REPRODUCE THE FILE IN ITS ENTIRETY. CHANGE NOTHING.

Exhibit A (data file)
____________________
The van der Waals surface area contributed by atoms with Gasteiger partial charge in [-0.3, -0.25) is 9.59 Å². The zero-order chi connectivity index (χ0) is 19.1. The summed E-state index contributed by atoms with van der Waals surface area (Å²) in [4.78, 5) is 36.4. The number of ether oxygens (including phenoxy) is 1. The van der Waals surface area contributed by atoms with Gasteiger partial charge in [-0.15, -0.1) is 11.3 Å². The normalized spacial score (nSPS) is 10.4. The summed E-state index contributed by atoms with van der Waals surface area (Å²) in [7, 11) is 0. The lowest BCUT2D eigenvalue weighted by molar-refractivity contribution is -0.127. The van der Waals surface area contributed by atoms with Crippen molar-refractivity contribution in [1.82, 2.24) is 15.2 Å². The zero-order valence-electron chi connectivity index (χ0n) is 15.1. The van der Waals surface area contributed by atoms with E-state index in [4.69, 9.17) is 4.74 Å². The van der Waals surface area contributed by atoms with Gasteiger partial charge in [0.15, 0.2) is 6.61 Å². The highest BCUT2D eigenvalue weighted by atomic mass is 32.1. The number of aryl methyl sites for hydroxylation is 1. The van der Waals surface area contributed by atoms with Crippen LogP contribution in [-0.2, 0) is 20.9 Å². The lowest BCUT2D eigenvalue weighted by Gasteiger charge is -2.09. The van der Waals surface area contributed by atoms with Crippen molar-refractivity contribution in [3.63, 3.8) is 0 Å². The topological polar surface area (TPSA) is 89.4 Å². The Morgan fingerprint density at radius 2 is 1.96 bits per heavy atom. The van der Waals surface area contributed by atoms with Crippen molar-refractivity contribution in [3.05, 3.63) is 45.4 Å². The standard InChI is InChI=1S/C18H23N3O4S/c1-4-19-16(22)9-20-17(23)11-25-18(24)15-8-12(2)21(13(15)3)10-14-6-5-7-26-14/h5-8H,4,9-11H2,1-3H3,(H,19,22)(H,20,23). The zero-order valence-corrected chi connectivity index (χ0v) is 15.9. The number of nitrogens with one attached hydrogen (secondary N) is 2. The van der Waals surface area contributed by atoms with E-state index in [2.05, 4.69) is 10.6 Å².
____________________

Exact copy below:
The van der Waals surface area contributed by atoms with Gasteiger partial charge in [-0.3, -0.25) is 9.59 Å². The zero-order chi connectivity index (χ0) is 19.1. The summed E-state index contributed by atoms with van der Waals surface area (Å²) in [4.78, 5) is 36.4. The number of ether oxygens (including phenoxy) is 1. The van der Waals surface area contributed by atoms with Gasteiger partial charge in [-0.15, -0.1) is 11.3 Å². The normalized spacial score (nSPS) is 10.4. The summed E-state index contributed by atoms with van der Waals surface area (Å²) in [7, 11) is 0. The lowest BCUT2D eigenvalue weighted by molar-refractivity contribution is -0.127. The van der Waals surface area contributed by atoms with Crippen molar-refractivity contribution in [1.82, 2.24) is 15.2 Å². The zero-order valence-electron chi connectivity index (χ0n) is 15.1. The van der Waals surface area contributed by atoms with E-state index in [4.69, 9.17) is 4.74 Å². The van der Waals surface area contributed by atoms with Gasteiger partial charge in [0.15, 0.2) is 6.61 Å². The highest BCUT2D eigenvalue weighted by atomic mass is 32.1. The number of aryl methyl sites for hydroxylation is 1. The van der Waals surface area contributed by atoms with Crippen LogP contribution in [-0.2, 0) is 20.9 Å². The lowest BCUT2D eigenvalue weighted by Gasteiger charge is -2.09. The van der Waals surface area contributed by atoms with Crippen molar-refractivity contribution in [3.63, 3.8) is 0 Å². The topological polar surface area (TPSA) is 89.4 Å². The Morgan fingerprint density at radius 2 is 1.96 bits per heavy atom. The van der Waals surface area contributed by atoms with Crippen molar-refractivity contribution in [3.05, 3.63) is 45.4 Å². The standard InChI is InChI=1S/C18H23N3O4S/c1-4-19-16(22)9-20-17(23)11-25-18(24)15-8-12(2)21(13(15)3)10-14-6-5-7-26-14/h5-8H,4,9-11H2,1-3H3,(H,19,22)(H,20,23). The zero-order valence-corrected chi connectivity index (χ0v) is 15.9. The number of nitrogens with one attached hydrogen (secondary N) is 2. The van der Waals surface area contributed by atoms with E-state index in [2.05, 4.69) is 10.6 Å².